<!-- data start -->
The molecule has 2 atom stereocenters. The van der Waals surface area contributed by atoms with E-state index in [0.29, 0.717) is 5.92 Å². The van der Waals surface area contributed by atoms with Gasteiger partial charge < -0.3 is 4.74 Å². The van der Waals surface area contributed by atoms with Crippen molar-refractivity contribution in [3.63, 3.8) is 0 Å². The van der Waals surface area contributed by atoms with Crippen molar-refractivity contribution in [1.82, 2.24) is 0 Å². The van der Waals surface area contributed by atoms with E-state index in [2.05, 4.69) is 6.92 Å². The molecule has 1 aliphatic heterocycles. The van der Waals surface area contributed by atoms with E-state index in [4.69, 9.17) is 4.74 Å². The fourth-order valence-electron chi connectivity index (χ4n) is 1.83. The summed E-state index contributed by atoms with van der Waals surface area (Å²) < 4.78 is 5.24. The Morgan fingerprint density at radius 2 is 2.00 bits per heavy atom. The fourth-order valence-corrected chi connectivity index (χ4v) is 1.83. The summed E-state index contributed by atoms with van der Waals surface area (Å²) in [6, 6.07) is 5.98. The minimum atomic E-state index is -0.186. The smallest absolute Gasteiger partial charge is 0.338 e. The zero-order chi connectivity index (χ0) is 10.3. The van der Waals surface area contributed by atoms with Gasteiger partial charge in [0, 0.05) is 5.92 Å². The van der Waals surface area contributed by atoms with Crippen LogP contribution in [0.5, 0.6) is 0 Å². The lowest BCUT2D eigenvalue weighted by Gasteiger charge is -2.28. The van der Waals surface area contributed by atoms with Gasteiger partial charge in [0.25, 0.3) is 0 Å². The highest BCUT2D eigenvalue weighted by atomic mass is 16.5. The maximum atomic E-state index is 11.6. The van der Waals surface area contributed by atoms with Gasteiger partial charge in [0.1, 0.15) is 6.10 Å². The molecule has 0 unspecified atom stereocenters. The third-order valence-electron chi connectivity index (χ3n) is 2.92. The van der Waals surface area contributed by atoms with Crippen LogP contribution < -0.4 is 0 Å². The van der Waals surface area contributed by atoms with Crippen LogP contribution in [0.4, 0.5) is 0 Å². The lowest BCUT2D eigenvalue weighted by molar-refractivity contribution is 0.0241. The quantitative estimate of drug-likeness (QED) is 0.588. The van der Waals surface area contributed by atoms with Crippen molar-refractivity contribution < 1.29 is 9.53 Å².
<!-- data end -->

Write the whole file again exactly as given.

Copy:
The molecule has 2 atom stereocenters. The van der Waals surface area contributed by atoms with E-state index in [0.29, 0.717) is 5.92 Å². The van der Waals surface area contributed by atoms with Gasteiger partial charge < -0.3 is 4.74 Å². The van der Waals surface area contributed by atoms with Crippen molar-refractivity contribution in [3.63, 3.8) is 0 Å². The van der Waals surface area contributed by atoms with Crippen molar-refractivity contribution in [1.82, 2.24) is 0 Å². The van der Waals surface area contributed by atoms with E-state index in [2.05, 4.69) is 6.92 Å². The molecule has 1 aliphatic heterocycles. The van der Waals surface area contributed by atoms with E-state index in [4.69, 9.17) is 4.74 Å². The fourth-order valence-electron chi connectivity index (χ4n) is 1.83. The summed E-state index contributed by atoms with van der Waals surface area (Å²) < 4.78 is 5.24. The Morgan fingerprint density at radius 2 is 2.00 bits per heavy atom. The fourth-order valence-corrected chi connectivity index (χ4v) is 1.83. The summed E-state index contributed by atoms with van der Waals surface area (Å²) in [6, 6.07) is 5.98. The minimum atomic E-state index is -0.186. The smallest absolute Gasteiger partial charge is 0.338 e. The zero-order chi connectivity index (χ0) is 10.3. The van der Waals surface area contributed by atoms with Gasteiger partial charge in [0, 0.05) is 5.92 Å². The van der Waals surface area contributed by atoms with Crippen LogP contribution in [0.5, 0.6) is 0 Å². The lowest BCUT2D eigenvalue weighted by Gasteiger charge is -2.28. The van der Waals surface area contributed by atoms with Gasteiger partial charge in [0.25, 0.3) is 0 Å². The highest BCUT2D eigenvalue weighted by atomic mass is 16.5. The maximum atomic E-state index is 11.6. The van der Waals surface area contributed by atoms with Gasteiger partial charge in [0.1, 0.15) is 6.10 Å². The molecule has 0 unspecified atom stereocenters. The third-order valence-electron chi connectivity index (χ3n) is 2.92. The van der Waals surface area contributed by atoms with Crippen LogP contribution < -0.4 is 0 Å². The van der Waals surface area contributed by atoms with Crippen LogP contribution in [0.4, 0.5) is 0 Å². The lowest BCUT2D eigenvalue weighted by molar-refractivity contribution is 0.0241. The quantitative estimate of drug-likeness (QED) is 0.588. The van der Waals surface area contributed by atoms with Crippen molar-refractivity contribution < 1.29 is 9.53 Å².